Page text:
Case Number: PSES669-19/20NW
Province: North West
Applicant: SAOU OBO OLOVIER C & DU PLESSIS M
Respondent: Department of Education North West
Issue: Unfair Labour Practice - Refusal to Re-instate i.t.o an agreement
Award Date: 12 March 2020
Arbitrator: Themba Manganyi
Panellist: Themba Manganyi
Case No.: PSES669-19/20NW
Dates of Hearing: 17 February 2020
Heads of Arguments: 19 February 2020
Date of Award: 12 March 2020
In the Arbitration Hearing between
SAOU OBO OLOVIER C & DU PLESSIS M APPLICANTS
DEPARTMENT OF EDUCATION – NORTH WEST RESPONDENT
Mr Piet Delport
Tel: 063 014 3004 / 083 494 7711 / 072 325 2622
E-Mail Address: firstname.lastname@example.org
Respondent’s representative: Mr Martin Keetile
Telephone: 0148 388 4108
E-Mail Address: email@example.com
DETAILS OF HEARING AND REPRESENTATION
1. This is an arbitration award issued in terms of section 138(7) of the Labour Relations Act 66 of 1995 ("the LRA"), as amended for the alleged unfair labour practice dispute referred to the Education Labour Relations Council ("the Council") on 30 October 2019.
2. The dispute was arbitrated on 17 February 2020 at Department’s Offices in Klerksdorp, Alabama. Mr Piet Delport (“Delport”), an official from SAOU, represented the applicants, Messrs Cecilia Olivier (“Olivier”) and Minke du Plessis (“du Plessis”). Mr Martin Keetile (“Keetile”), the ER Practitioner, represented the respondent, Department of Education – North West.
3. The parties submitted bundles of documents and the content thereof was not disputed. The applicants’ bundle was marked as Bundle A and the respondent’s bundle was marked Bundle R. The parties agreed to submit their heads of arguments in writing on or before 19 February 2019. Both parties complied with the submission date. The proceedings were digitally recorded and the recording thereof was retained by the Council.
ISSUES TO BE DECIDED
4. I am enjoined in these proceedings to determine whether the respondent has subjected the applicants to an unfair labour practice by failing to convert them to permanent posts as per the provisions of Collective Agreement 4 of 2018.
5. This dispute relates to an alleged unfair labour practice (benefits) in terms of section 186(2)(a) of the LRA. The applicants are relying on the provisions of Collective Agreement 4 of 2018 (“the CA”) with particular reference to Item 4.2. Both the applicants were in temporary posts when the CA was signed on 2225 September 2018.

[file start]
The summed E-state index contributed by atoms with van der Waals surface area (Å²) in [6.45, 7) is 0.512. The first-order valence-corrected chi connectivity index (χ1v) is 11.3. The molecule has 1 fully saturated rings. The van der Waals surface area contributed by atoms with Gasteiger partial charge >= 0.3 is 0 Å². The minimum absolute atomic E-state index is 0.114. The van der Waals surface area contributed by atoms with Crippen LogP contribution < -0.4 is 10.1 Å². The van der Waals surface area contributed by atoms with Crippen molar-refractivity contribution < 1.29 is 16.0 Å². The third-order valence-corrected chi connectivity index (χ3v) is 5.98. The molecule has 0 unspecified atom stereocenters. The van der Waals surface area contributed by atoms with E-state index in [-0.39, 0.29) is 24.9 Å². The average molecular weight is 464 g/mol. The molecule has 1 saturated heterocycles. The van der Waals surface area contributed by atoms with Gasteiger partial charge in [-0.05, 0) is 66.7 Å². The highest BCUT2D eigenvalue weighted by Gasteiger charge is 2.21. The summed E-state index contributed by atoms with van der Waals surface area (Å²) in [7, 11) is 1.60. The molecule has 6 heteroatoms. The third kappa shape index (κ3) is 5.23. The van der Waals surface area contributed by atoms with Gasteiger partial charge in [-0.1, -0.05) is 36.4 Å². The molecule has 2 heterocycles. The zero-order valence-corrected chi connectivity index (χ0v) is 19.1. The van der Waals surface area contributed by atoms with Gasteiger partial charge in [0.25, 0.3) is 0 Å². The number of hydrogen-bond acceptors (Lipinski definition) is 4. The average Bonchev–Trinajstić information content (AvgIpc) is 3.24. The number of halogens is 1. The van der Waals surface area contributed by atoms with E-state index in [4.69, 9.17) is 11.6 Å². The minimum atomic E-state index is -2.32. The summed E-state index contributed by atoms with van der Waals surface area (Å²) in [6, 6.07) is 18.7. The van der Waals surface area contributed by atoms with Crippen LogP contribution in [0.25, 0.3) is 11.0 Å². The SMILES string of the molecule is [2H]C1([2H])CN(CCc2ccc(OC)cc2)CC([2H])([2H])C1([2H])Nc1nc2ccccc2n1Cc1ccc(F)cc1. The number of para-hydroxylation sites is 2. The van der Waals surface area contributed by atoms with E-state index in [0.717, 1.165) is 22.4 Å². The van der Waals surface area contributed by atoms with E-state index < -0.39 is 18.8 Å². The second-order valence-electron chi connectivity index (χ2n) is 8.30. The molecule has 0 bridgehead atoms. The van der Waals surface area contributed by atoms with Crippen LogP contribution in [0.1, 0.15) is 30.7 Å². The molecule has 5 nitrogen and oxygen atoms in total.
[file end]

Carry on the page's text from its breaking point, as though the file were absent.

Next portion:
6. The respondent was of the view that the applicants did not qualify for the conversion into permanent post and relied on Circular no 25 of 2019 dealing with the implementation of the CA.
SUMMARY OF EVIDENCE AND ARGUMENTS
The applicants’ case
7. Olivier stated under oath that page 1 of Bundle A was her service record and that as per her service record, she was employed by the Department when the CA was signed until 31 December 2018. She then was employed in a SGB post from January 2019 to 22 April 2019. She was again employed by the Department from 22 April 2019 to 31 December 2019. She stated that she was in a temporary post twice and each occasion she worked for over three months. She further stated that she qualified for the conversion because she has a qualification from the University of North West (“NWU”) and she was also registered with SACE.
8. Under cross-examination she stated that she understood how the CA interpretation and implementation worked. When referred to page 2 par. 4 of Bundle R, she stated that she was employed for over three months with the Department and she was supposed to have been converted on 17 January 2019. She confirmed that she was not on a vacant and substantive post. She further confirmed that she has never been employed on a substantive PL1 post since January 2019.
9. Du Plessis stated under oath that she was working for the Department on 25 September 2018 in a temporary post and from January 2019, the school principal told her that she would be paid by the SGB. She testified that she has a qualification from NWU and she also registered with SACE, but the school principal told her that there were educators that were more qualified than her.